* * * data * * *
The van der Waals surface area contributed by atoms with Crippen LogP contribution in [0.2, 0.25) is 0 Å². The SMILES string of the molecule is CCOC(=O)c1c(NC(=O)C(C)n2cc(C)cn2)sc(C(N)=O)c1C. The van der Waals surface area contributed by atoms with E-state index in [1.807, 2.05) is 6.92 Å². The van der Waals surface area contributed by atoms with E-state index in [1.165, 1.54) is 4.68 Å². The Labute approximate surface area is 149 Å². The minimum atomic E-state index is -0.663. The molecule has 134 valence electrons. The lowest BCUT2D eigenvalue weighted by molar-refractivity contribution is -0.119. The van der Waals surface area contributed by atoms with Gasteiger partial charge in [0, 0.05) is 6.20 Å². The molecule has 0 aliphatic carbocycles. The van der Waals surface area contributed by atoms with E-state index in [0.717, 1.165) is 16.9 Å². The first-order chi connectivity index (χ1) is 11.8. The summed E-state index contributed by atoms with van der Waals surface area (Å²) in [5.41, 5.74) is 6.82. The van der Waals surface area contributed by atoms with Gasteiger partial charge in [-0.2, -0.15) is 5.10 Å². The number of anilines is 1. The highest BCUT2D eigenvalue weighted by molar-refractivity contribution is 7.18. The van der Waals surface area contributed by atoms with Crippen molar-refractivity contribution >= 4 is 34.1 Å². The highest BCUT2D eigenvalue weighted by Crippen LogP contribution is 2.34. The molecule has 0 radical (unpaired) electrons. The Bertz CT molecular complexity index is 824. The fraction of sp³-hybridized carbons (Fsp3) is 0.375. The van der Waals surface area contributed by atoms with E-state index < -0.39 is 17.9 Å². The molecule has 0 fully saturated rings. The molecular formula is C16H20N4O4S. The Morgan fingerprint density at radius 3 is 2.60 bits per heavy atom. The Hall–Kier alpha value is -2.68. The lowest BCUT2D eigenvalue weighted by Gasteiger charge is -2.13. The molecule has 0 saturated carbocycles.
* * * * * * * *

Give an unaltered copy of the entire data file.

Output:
The van der Waals surface area contributed by atoms with Crippen LogP contribution in [0.2, 0.25) is 0 Å². The SMILES string of the molecule is CCOC(=O)c1c(NC(=O)C(C)n2cc(C)cn2)sc(C(N)=O)c1C. The van der Waals surface area contributed by atoms with E-state index in [1.807, 2.05) is 6.92 Å². The van der Waals surface area contributed by atoms with E-state index in [1.165, 1.54) is 4.68 Å². The Labute approximate surface area is 149 Å². The minimum atomic E-state index is -0.663. The molecule has 134 valence electrons. The lowest BCUT2D eigenvalue weighted by molar-refractivity contribution is -0.119. The van der Waals surface area contributed by atoms with Gasteiger partial charge in [0, 0.05) is 6.20 Å². The molecule has 0 aliphatic carbocycles. The van der Waals surface area contributed by atoms with E-state index in [0.717, 1.165) is 16.9 Å². The first-order chi connectivity index (χ1) is 11.8. The summed E-state index contributed by atoms with van der Waals surface area (Å²) in [5.41, 5.74) is 6.82. The van der Waals surface area contributed by atoms with Gasteiger partial charge in [-0.2, -0.15) is 5.10 Å². The number of anilines is 1. The highest BCUT2D eigenvalue weighted by molar-refractivity contribution is 7.18. The van der Waals surface area contributed by atoms with Crippen molar-refractivity contribution >= 4 is 34.1 Å². The highest BCUT2D eigenvalue weighted by Crippen LogP contribution is 2.34. The molecule has 0 radical (unpaired) electrons. The Bertz CT molecular complexity index is 824. The fraction of sp³-hybridized carbons (Fsp3) is 0.375. The van der Waals surface area contributed by atoms with E-state index < -0.39 is 17.9 Å². The molecule has 0 fully saturated rings. The molecular formula is C16H20N4O4S. The Morgan fingerprint density at radius 3 is 2.60 bits per heavy atom. The Hall–Kier alpha value is -2.68. The lowest BCUT2D eigenvalue weighted by Gasteiger charge is -2.13. The molecule has 0 saturated carbocycles.